Black pepper actually comes from peppercorn, the dried berry of a flowering vine native to Southeast Asia. The pepper most of us encounter is ground, a pale shadow of the whole peppercorn, freshly ground or cooked whole. Originating along the southwestern coast of India, in the region of Kerala, black pepper (Piper nigrum) has been a commodity since ancient times.
Piperine, the alkaloid in pepper responsible or its pungent bite, is known to stimulate the taste buds and gastric juices. In Indian ayurvedic medicine, black pepper is used to treat respiratory illnesses and colds. From a strictly nutritional standpoint, black pepper contains only trace amounts of magnesium and calcium, and is usually not eaten in enough quantity to have much of a nutritional impact, so it's mostly used for it's flavour.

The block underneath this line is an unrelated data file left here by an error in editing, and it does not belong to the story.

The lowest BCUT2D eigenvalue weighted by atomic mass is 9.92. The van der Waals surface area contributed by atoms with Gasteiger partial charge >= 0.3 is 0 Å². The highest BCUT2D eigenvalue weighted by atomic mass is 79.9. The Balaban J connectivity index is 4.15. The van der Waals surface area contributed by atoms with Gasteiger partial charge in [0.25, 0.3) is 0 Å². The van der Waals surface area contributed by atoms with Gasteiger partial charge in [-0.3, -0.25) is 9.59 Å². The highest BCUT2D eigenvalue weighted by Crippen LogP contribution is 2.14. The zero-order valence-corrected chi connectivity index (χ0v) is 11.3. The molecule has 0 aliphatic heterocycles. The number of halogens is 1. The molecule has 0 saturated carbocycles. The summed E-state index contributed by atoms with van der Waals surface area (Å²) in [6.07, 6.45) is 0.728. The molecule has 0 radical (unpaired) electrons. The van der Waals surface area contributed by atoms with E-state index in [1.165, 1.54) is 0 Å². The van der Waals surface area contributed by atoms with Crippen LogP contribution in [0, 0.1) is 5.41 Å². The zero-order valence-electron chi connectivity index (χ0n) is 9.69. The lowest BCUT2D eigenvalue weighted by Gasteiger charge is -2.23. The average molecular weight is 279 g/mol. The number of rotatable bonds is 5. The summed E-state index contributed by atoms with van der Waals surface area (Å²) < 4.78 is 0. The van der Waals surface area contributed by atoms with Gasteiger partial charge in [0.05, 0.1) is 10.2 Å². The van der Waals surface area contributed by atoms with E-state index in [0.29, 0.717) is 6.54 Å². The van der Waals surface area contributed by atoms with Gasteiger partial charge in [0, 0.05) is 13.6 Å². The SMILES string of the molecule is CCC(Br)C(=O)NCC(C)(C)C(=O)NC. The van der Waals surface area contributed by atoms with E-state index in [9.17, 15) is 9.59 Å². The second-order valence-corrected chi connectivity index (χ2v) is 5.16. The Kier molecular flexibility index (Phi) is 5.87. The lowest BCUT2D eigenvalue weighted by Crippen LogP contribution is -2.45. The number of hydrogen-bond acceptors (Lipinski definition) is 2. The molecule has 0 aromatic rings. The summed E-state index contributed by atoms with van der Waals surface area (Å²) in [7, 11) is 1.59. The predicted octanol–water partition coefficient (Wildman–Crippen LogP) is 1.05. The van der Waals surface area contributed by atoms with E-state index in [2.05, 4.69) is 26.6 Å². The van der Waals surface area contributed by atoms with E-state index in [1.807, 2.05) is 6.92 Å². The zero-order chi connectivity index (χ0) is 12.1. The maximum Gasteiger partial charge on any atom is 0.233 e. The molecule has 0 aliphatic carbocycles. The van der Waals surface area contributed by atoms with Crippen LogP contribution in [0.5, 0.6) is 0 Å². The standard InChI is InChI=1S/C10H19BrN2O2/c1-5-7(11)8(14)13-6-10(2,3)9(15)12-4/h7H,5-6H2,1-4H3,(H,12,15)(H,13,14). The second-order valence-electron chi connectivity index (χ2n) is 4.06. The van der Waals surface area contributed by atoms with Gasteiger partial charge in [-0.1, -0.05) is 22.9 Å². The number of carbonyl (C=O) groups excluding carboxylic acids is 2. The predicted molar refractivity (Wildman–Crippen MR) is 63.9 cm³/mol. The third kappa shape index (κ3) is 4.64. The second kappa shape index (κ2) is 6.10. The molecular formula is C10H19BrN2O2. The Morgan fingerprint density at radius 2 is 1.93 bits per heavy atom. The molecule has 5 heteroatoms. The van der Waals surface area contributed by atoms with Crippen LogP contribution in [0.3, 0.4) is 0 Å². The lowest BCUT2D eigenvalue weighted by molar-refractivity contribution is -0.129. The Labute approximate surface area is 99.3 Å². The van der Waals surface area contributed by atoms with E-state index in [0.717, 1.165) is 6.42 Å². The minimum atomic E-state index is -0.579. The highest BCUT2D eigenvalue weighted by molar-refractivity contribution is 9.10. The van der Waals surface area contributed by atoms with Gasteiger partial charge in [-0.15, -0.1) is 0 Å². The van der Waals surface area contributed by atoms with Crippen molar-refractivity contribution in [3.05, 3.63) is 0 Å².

Fresh black pepper is delightful on eggs and essential in mashed potatoes. It also pairs well with meats, from charcuterie and steak to chicken and fish. Next time you have a summer berries, try them with a little fresh pepper.
Ingredients: Black Peppercorns.
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